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'Black Hawk' Uplifts Military Crowd

Film: The Pentagon is pleased with what it considers an accurate portrayal of the 1993 Somalia incident.


WASHINGTON — A movie theater on Connecticut Avenue this week took on the jarring flavor of a combined Hollywood premiere and military officers' bash. Cinema heartthrobs in T-shirts and leather jackets huddled with muscle-bound Delta Force and Ranger vets.

The seats held more brass than the Glenn Miller Orchestra: Defense Secretary Donald H. Rumsfeld, Army Secretary Thomas E. White Jr. and rows of beribboned generals and soldier heroes who sat with Josh Hartnett, William Fichtner and other actors who portrayed them.

Even Vice President Dick Cheney's location was disclosed that night: the Uptown Theater.

The occasion was the Washington opening of "Black Hawk Down," a film with a particular resonance in the five-ringed corridors of the Pentagon, where an open gash from the Sept. 11 terrorist attack remains--and where military strategists are plotting a return to Somalia, scene of the disastrous 1993 incident that gave rise to the best-selling book that inspired the movie.

"Black Hawk Down" is an unrelenting recounting of the botched U.S. attempt to nab several lieutenants of Somali warlord Mohammed Farah Aidid. The outcome was the destruction of two Black Hawk helicopters, the deaths of 18 Americans and the still-haunting scene of a dead U.S. soldier being dragged through the streets of Mogadishu by an angry mob.

Most of America finally gets the chance to see the $90-million movie this weekend, when it goes into wide release some weeks earlier than initially planned in order to capitalize on the nation's current patriotic fervor.

The film benefited from unusually close cooperation between the filmmakers and the Pentagon, which saw "Black Hawk Down" as a way to reclaim the Somali disaster as a proud moment for the military.

The Pentagon can only hope that any new incursions in the terrorist haven of Somalia turn out better than the last one. But the film, like the book by journalist Mark Bowden, focuses not on the debacle but on the heroism of the soldiers put in harm's way. It spotlights the Delta Force and Ranger troops who have played such a central role in the current campaign in Afghanistan.

In the film, Delta and Ranger soldiers stagger through Mogadishu's maze of alleys, picked off one by one by Somali fighters who rocket past them in Jeeps, assault rifles blazing. The stunned Americans muddle through, drawing on each other for survival over a day and a night, uncertain if any of them can last until morning.

Not surprisingly, this depiction has won the unqualified praise of soldiers. That's not always the case when Hollywood dons battle fatigues, although Sept. 11 has generally buffed up the relationship.

None of those at the premiere seemed able to find fault, certainly not a weeping Chief Warrant Officer Rodney "Sam" Shemp, who spent 18 hours in a helicopter during the Somali battle depicted on the screen.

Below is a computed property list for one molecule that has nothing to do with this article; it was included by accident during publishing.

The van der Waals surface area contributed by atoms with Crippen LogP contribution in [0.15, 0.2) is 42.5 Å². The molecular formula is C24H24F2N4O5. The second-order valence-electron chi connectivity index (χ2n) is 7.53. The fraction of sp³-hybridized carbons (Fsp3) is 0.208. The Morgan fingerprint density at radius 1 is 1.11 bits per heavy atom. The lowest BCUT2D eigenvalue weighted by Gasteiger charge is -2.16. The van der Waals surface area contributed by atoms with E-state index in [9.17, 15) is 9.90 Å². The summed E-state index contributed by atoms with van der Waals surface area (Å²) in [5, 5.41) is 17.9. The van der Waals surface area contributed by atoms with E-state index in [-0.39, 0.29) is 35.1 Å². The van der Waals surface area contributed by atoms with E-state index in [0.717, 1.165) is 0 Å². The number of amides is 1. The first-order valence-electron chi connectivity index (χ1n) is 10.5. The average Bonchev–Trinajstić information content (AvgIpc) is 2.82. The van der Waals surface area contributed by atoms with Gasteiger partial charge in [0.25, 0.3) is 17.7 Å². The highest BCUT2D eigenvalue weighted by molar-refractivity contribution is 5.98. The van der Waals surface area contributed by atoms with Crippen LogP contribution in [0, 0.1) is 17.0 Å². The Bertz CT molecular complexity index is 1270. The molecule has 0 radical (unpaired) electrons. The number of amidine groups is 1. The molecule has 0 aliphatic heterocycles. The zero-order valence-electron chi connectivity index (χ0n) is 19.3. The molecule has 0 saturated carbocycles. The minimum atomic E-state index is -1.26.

"Powerful," Rumsfeld declared.

"It was a very good portrayal of urban war fighting. It is like that," said Sgt. Maj. Phil Prater, who served in Panama. "The training and the togetherness, the oneness, the teamwork in that type of environment was just shown through. You do rely on the person next to you, your battle buddy. And if you don't take care of each other, nobody's going to come back."

The military and filmmakers both used the gathering to poke fun at war-spooked politicians. Sony Chairman Howard Stringer recalled his mid-1960s Army stint in Vietnam, while Army Secretary White mentioned the Army's cooperation with the filmmakers, which allowed director Ridley Scott to film real soldiers and government-delivered Black Hawk helicopters on the Moroccan set.

Bowden said he wrote the story with little formal help from the Pentagon and carefully annotated it because he expected the military to criticize it.

"I wanted to make sure I constructed that book like a fortress," he said.

But he also came away feeling the Pentagon had failed to convey its own story, leaving only the tarnish of a mission that resulted in the U.S. withdrawal from Somalia and a newfound military caution by a chastened Clinton administration. Many believe the U.S. flight from Somalia helped persuade Osama bin Laden, the alleged mastermind of the Sept. 11 attacks, that Americans had no stomach for war.

"The men who fought there, even though they were honored in the military, were tainted by the broader brush of failure," Bowden said. "These military men and women did something very difficult and dangerous at a tremendous cost. And for them to be portrayed as bumblers and incompetents is deeply unfair, on top of all the losses they sustained."

The tone of cooperation between the Pentagon and Hollywood was set when producer Jerry Bruckheimer arrived at the Pentagon office of Army Vice Chief of Staff Gen. John M. Keane and said, "General, I'm going to make a movie that you and your Army will be proud of."

The Pentagon usually declines to help in movies made abroad. But this time it pulled out all the stops for a four-month shoot in Morocco, sending 139 soldiers from Ft. Benning, Ga., and Ft. Campbell, Ky., and eight helicopters from bases in Europe and the United States. Army aviators pilot the movie's Black Hawk helicopter gunships. The soldiers shown rappelling from them were on loan from Ft. Benning's 75th Ranger regiment. Last February, Hartnett, Ewan MacGregor, Tom Sizemore and a handful of other actors learned Army culture and weapon handling at Ft. Campbell and Ft. Benning.

The studio reimbursed the Army $2.2 million for soldiers' transportation, food, housing and laundry.

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